The agency has expressed a desire to remain in the following delineated area:
- N: 1.5 Miles West of Brier Creek Parkway
- W: 1.5 mile south of I-40
- E: 1 mile east of Aviation Parkway
- S: 1 mile south of Hwy 70
I also received information from staff about geese in Cary, how they are protected, and what we can do about them:
Canadian Geese are federally protected through a number of treaties with other nations signed at various times in the early part of the 20th century and, subsequently, through the Migratory Bird Treaty Act of 1918. Therefore, management of the geese population for public and private property owners fall under federal regulations.
Under these regulations, management of the geese population requires a “depredation permit” which means there must be property damage before such a permit can be issued. Incidents of geese entering roadways will not rise to the level of depredation or damage to property in and of itself. While there may be some potential hazards to motorists associated with this, wildlife entering the roadways is generally considered to be a nuisance. Consequently, it is not possible to get such a permit for this type of situation or any other nuisance situation.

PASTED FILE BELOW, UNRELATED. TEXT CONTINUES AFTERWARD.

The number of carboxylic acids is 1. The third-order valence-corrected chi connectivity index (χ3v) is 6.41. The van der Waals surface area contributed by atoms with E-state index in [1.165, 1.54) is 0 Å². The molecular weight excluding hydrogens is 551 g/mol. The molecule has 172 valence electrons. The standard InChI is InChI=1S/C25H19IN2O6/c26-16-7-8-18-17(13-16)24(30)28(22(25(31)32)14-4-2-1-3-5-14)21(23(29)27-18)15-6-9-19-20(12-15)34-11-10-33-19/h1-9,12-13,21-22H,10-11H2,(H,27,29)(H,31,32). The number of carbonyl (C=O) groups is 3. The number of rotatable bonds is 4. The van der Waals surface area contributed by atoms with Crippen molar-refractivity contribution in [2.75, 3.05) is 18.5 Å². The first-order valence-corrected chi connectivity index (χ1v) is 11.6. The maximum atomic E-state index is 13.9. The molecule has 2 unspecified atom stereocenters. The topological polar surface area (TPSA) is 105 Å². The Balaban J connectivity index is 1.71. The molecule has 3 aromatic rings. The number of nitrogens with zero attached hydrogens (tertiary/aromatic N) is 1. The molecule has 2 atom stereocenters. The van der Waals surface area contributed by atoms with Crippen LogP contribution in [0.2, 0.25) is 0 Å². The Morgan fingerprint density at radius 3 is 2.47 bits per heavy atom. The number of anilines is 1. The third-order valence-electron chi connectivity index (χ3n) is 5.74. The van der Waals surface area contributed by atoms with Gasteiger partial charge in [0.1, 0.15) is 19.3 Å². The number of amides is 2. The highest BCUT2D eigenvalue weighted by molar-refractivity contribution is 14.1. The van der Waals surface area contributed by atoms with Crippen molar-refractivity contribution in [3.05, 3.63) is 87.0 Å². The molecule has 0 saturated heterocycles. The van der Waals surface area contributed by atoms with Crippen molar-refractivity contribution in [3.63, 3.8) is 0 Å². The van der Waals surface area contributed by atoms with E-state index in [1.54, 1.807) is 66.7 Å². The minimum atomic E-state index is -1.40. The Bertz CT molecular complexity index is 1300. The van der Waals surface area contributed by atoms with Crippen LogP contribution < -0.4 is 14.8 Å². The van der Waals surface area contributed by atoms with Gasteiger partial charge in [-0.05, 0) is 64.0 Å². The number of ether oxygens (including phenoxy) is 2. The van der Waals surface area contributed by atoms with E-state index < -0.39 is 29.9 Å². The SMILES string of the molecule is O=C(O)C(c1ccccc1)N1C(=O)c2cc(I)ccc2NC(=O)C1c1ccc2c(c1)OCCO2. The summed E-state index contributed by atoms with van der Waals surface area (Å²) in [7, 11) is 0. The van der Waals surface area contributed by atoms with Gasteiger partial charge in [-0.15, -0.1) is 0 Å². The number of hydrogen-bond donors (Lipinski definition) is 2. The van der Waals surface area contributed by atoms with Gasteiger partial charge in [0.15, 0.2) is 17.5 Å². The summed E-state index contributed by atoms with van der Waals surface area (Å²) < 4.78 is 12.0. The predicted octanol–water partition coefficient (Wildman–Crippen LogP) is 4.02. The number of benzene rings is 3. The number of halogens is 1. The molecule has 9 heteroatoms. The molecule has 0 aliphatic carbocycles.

If the incidents of traffic accidents involving geese were more numerous it might be possible to secure a permit under those circumstances. However, the Cary Police Department reports no motoring accidents associated with geese. We have had some incidents reported involving deer but even in those cases, we do not make efforts to manage the deer population.
Another consideration the Town must take into account is the fact that Cary is designated a bird sanctuary in our own ordinances which provide protection for wild birds. This does not mean that we would not take measures, where appropriate, to address any damage created by such birds but only that we must carefully weigh the pros and cons of such issues.
Bottom-line, until the federal government takes action and removes the protections that are established for these birds, the Town (and private property owners) is very limited on what we can do.
Staff also answered a concern about spending money on a police dog from Europe. Here is the information from correspondence:
The Town of Cary and the Police Department strive to be the best stewards possible of the funds entrusted to us. I will try to explain in this email our process in the purchase of this dog. With the pending medical retirement of one of our current police dogs we started a search to locate a replacement.